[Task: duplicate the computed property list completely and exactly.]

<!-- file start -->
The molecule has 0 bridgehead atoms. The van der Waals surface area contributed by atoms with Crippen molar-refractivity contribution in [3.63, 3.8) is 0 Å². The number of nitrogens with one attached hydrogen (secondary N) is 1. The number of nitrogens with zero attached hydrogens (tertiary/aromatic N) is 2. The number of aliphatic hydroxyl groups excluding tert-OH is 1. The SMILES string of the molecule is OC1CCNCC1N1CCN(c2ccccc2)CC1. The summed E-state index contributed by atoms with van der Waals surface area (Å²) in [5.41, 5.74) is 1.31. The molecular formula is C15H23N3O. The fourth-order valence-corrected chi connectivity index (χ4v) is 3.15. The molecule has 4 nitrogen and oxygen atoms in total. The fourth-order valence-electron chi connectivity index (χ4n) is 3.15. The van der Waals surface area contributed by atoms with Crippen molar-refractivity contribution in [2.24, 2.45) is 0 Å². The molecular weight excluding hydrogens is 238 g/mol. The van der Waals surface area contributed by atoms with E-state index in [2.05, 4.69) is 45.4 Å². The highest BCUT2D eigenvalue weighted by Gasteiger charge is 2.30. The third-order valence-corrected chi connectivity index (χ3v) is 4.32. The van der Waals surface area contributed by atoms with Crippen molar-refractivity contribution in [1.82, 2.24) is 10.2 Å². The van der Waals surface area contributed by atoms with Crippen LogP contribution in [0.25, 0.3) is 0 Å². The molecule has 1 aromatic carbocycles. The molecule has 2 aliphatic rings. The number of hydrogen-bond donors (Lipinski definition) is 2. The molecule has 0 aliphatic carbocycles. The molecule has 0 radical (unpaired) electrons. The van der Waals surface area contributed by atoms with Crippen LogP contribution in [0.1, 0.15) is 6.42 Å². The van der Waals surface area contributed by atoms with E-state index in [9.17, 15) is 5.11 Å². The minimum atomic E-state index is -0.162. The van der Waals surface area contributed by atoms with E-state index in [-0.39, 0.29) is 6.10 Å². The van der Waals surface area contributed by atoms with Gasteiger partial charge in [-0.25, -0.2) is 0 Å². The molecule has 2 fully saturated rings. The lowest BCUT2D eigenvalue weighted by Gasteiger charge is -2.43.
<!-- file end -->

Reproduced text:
The molecule has 0 bridgehead atoms. The van der Waals surface area contributed by atoms with Crippen molar-refractivity contribution in [3.63, 3.8) is 0 Å². The number of nitrogens with one attached hydrogen (secondary N) is 1. The number of nitrogens with zero attached hydrogens (tertiary/aromatic N) is 2. The number of aliphatic hydroxyl groups excluding tert-OH is 1. The SMILES string of the molecule is OC1CCNCC1N1CCN(c2ccccc2)CC1. The summed E-state index contributed by atoms with van der Waals surface area (Å²) in [5.41, 5.74) is 1.31. The molecular formula is C15H23N3O. The fourth-order valence-corrected chi connectivity index (χ4v) is 3.15. The molecule has 4 nitrogen and oxygen atoms in total. The fourth-order valence-electron chi connectivity index (χ4n) is 3.15. The van der Waals surface area contributed by atoms with Crippen molar-refractivity contribution in [2.24, 2.45) is 0 Å². The molecular weight excluding hydrogens is 238 g/mol. The van der Waals surface area contributed by atoms with E-state index in [2.05, 4.69) is 45.4 Å². The highest BCUT2D eigenvalue weighted by Gasteiger charge is 2.30. The third-order valence-corrected chi connectivity index (χ3v) is 4.32. The van der Waals surface area contributed by atoms with Crippen molar-refractivity contribution in [1.82, 2.24) is 10.2 Å². The van der Waals surface area contributed by atoms with Crippen LogP contribution in [0.25, 0.3) is 0 Å². The molecule has 1 aromatic carbocycles. The molecule has 2 aliphatic rings. The number of hydrogen-bond donors (Lipinski definition) is 2. The molecule has 0 aliphatic carbocycles. The molecule has 0 radical (unpaired) electrons. The van der Waals surface area contributed by atoms with Crippen LogP contribution in [0.1, 0.15) is 6.42 Å². The van der Waals surface area contributed by atoms with E-state index in [9.17, 15) is 5.11 Å². The minimum atomic E-state index is -0.162. The van der Waals surface area contributed by atoms with E-state index in [-0.39, 0.29) is 6.10 Å². The van der Waals surface area contributed by atoms with Gasteiger partial charge in [-0.25, -0.2) is 0 Å². The molecule has 2 fully saturated rings. The lowest BCUT2D eigenvalue weighted by Gasteiger charge is -2.43.